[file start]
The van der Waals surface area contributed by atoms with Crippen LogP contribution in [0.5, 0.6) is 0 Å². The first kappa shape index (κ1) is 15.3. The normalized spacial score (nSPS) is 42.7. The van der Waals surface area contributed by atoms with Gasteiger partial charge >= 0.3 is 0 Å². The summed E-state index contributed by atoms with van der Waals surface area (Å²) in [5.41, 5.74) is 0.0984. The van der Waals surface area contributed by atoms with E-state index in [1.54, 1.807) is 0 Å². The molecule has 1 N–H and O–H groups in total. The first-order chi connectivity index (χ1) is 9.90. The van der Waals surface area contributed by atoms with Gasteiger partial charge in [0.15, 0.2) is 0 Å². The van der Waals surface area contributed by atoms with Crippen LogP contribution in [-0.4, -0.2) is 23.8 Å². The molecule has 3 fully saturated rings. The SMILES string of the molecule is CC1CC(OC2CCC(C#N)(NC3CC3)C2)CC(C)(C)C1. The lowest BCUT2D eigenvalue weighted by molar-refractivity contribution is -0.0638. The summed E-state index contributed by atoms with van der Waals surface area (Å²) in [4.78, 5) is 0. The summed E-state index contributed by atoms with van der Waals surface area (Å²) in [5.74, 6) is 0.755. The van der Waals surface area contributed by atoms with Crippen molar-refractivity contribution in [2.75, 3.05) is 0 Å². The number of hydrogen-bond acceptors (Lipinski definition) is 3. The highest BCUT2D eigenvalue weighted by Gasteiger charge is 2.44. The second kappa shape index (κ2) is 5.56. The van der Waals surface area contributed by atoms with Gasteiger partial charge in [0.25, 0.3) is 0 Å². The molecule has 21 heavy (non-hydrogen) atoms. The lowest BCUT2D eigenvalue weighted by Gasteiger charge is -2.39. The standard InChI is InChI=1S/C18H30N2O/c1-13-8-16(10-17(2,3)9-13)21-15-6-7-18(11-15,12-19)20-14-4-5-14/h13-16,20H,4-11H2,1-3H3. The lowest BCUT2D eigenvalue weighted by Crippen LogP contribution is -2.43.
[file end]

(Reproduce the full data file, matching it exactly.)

The van der Waals surface area contributed by atoms with Crippen LogP contribution in [0.5, 0.6) is 0 Å². The first kappa shape index (κ1) is 15.3. The normalized spacial score (nSPS) is 42.7. The van der Waals surface area contributed by atoms with Gasteiger partial charge >= 0.3 is 0 Å². The summed E-state index contributed by atoms with van der Waals surface area (Å²) in [5.41, 5.74) is 0.0984. The van der Waals surface area contributed by atoms with E-state index in [1.54, 1.807) is 0 Å². The molecule has 1 N–H and O–H groups in total. The first-order chi connectivity index (χ1) is 9.90. The van der Waals surface area contributed by atoms with Gasteiger partial charge in [0.15, 0.2) is 0 Å². The van der Waals surface area contributed by atoms with Crippen LogP contribution in [-0.4, -0.2) is 23.8 Å². The molecule has 3 fully saturated rings. The SMILES string of the molecule is CC1CC(OC2CCC(C#N)(NC3CC3)C2)CC(C)(C)C1. The lowest BCUT2D eigenvalue weighted by molar-refractivity contribution is -0.0638. The summed E-state index contributed by atoms with van der Waals surface area (Å²) in [4.78, 5) is 0. The summed E-state index contributed by atoms with van der Waals surface area (Å²) in [5.74, 6) is 0.755. The van der Waals surface area contributed by atoms with Crippen molar-refractivity contribution in [2.75, 3.05) is 0 Å². The number of hydrogen-bond acceptors (Lipinski definition) is 3. The highest BCUT2D eigenvalue weighted by Gasteiger charge is 2.44. The second kappa shape index (κ2) is 5.56. The van der Waals surface area contributed by atoms with Gasteiger partial charge in [0.25, 0.3) is 0 Å². The molecule has 21 heavy (non-hydrogen) atoms. The lowest BCUT2D eigenvalue weighted by Gasteiger charge is -2.39. The standard InChI is InChI=1S/C18H30N2O/c1-13-8-16(10-17(2,3)9-13)21-15-6-7-18(11-15,12-19)20-14-4-5-14/h13-16,20H,4-11H2,1-3H3. The lowest BCUT2D eigenvalue weighted by Crippen LogP contribution is -2.43.